He tells the two stunned brothers that he wants the company’s news network, ATN, back in the deal — no carveout. The Roy siblings had been planning on creating a Frankenstein’s monster of a media giant by buying rival company Pierce Global Media and somehow melding it with ATN. ATN is also an “emotive” issue, as Kendall describes it, because the right-wing network was Logan’s baby, and he had big plans to revamp it. Roman immediately chirps his displeasure at the idea. “I’m not sure that it works,” he protests.

“It works,” Matsson says.

“Okay, well, we’re not sure that it does work,” Roman replies. The shift from “I” to “we” is not unnoticed by anyone in the room, but he doesn’t get the support he wants from his brother. Kendall asks for a price. “You like it a little bit, don’t you?” Matsson says with a creeping smile, realizing he might have found his mark.

The CEOs report back to the Waystar executive team, which takes a shine to the offer, too. It means more money — not $144 billion, but suddenly more than $180 billion. Shiv is eager, calling the Fox News-esque ATN a “toxic asset.” Roman is the only one with a sentimental objection to giving up ATN, knowing that his father wanted to keep it for himself. Even more infuriating, Matsson says outright that he thinks of the company as little more than parts to be ruthlessly taken apart.

“We can’t navigate by Dad maps,” Kendall says. “He’s not here.” It’s a good point, but also the height of hypocrisy from someone who is trying to wear Logan’s pants, including using his patented strategy of feeding negative stories to the press, as Logan once did to Kendall.

Meanwhile, Shiv suspects that something is off about the sudden media coverage of Logan being a bad father. Kendall tries to distract her by offering her a choice cut of meat on a silver platter: “We could cut Tom’s throat,” he suggests. Meaning: They could fire him from ATN, or just torture him professionally. Shiv looks tempted, yet passes on the brotherly kindness. But as she passes Tom later, she can’t help but smile like the cat who got the cream.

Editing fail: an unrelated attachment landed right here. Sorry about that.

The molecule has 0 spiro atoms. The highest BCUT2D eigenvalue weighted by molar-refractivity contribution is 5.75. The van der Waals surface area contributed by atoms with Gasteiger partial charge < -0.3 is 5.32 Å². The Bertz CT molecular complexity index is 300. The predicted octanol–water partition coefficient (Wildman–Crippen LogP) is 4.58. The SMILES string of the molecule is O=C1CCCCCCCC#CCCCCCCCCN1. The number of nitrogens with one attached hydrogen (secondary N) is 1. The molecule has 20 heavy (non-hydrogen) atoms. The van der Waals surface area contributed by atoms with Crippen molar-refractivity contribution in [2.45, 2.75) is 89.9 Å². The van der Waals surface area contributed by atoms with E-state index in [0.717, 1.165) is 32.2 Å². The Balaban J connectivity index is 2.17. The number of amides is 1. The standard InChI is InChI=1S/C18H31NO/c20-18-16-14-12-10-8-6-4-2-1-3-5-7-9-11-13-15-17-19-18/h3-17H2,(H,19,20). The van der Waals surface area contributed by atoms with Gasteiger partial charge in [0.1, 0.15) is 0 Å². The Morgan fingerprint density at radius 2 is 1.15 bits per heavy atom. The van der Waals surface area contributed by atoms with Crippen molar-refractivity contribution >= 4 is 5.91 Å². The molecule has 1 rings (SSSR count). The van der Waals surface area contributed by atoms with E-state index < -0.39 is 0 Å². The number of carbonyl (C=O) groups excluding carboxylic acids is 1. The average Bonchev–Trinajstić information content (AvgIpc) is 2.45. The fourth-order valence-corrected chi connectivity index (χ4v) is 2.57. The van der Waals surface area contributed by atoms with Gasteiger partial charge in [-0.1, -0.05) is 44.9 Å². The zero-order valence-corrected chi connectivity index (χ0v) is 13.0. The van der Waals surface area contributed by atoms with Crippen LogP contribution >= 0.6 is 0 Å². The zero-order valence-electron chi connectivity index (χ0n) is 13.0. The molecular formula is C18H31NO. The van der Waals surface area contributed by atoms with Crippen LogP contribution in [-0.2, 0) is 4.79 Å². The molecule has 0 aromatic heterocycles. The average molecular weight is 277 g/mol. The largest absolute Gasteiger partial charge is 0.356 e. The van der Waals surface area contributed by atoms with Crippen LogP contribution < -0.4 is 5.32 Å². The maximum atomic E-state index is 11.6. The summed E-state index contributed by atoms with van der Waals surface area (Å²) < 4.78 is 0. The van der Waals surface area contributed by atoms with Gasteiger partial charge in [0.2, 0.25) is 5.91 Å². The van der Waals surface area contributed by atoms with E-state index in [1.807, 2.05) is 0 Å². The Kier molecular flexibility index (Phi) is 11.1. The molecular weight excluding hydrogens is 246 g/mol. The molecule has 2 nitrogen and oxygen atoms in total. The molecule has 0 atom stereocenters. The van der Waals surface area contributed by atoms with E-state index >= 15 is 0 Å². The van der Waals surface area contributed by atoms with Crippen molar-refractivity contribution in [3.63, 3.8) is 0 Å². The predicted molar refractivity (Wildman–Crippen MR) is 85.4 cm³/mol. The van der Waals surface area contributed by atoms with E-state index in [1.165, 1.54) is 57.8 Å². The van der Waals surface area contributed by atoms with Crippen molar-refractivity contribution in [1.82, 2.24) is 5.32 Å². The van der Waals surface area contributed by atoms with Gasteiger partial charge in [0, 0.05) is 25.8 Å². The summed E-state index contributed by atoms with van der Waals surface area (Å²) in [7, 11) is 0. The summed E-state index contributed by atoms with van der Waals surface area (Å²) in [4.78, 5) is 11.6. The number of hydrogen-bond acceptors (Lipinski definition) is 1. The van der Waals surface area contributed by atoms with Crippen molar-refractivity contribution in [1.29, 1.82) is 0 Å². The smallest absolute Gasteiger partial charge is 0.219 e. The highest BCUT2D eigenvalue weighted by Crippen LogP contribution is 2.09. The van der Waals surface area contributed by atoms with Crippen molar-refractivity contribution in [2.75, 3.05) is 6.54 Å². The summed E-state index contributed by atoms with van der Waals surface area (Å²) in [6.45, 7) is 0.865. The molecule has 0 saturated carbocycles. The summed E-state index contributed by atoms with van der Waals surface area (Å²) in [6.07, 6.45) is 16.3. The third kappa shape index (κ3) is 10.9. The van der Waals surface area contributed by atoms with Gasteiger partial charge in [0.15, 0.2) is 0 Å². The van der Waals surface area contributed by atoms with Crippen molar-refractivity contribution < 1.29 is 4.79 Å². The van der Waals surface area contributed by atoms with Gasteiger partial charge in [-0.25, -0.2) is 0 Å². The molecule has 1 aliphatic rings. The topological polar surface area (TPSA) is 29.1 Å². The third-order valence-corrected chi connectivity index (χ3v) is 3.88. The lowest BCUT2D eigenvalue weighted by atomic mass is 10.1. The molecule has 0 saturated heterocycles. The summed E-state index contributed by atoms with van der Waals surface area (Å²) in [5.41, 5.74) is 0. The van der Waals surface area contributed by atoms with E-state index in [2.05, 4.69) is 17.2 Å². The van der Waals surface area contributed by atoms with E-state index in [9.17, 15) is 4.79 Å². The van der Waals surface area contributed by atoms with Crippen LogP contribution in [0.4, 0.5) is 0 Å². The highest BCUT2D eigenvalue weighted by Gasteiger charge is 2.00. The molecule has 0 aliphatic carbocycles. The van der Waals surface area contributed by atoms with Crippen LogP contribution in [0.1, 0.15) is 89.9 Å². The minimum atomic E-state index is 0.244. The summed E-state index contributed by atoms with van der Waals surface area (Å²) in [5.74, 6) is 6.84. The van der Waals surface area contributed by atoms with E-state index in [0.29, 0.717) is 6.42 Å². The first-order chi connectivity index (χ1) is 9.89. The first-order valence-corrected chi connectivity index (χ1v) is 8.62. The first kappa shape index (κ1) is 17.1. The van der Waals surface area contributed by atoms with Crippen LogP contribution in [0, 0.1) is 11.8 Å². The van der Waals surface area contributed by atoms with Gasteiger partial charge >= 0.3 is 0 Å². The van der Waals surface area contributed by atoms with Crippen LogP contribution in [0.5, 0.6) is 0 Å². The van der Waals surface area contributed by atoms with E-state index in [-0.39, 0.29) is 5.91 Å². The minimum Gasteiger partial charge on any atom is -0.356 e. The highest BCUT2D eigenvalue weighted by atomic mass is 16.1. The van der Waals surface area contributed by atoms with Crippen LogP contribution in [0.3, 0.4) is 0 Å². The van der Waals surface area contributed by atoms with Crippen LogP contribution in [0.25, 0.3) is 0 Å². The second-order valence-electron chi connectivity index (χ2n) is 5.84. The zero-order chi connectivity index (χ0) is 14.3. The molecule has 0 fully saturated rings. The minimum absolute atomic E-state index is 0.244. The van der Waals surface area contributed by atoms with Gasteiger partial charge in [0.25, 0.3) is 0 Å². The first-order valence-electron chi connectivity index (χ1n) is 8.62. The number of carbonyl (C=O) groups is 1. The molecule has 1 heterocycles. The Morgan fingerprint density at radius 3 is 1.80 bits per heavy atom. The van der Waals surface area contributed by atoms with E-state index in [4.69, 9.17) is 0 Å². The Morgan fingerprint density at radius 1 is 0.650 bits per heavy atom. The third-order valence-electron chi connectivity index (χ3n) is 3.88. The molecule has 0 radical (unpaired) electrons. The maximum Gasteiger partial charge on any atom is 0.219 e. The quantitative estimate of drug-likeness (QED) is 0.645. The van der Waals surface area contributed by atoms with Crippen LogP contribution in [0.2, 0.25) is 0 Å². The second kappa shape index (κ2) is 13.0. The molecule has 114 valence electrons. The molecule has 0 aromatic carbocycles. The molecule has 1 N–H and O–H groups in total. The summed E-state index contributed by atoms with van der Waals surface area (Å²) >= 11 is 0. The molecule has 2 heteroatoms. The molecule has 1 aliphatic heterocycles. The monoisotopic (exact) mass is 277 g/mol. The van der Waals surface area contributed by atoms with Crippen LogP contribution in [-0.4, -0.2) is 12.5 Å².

Norway is the first time that Matsson and Shiv meet, and there’s an immediate, weird sexual frisson between them. It’s as if they understand each other on a level that the brothers couldn’t. Shiv, like Logan, knows how to have a little fun with business — to relish in the flirtations and tricks, blurring the line between teasing and actually going in for the kill. When Matsson hugs her brothers in greeting, he asks her, “Am I going to get a lawsuit if I hug you?” She doesn’t miss a beat. “Want to find out?”

On the first night of the Waystar-GoJo conclave, Shiv and Matsson enjoy a private drink in his quarters. He says he’s bad with boundaries — that this is proof of it right now. Throughout the episode, he confesses to a lot while leaving his true nature and motivations a mystery: To Kendall and Roman, he implies that he found his dad dead by suicide in his car. To Shiv, he tells a story about how he sent his ex half a liter of his frozen blood after they broke up — as a “nasty, friendly joke.” It’s one thing to keep a vial of your partner’s blood around your neck. But half a liter? Is this man taking iron supplements? “I just kept doing it, again and again and again,” Matsson says, “and it became not a joke, and then a joke again, and now it’s apparently not a joke.” Then he confesses that the ex to whom he’s been sending his bodily fluids is Ebba (Eili Harboe), his head of comms. The person in charge of his public image.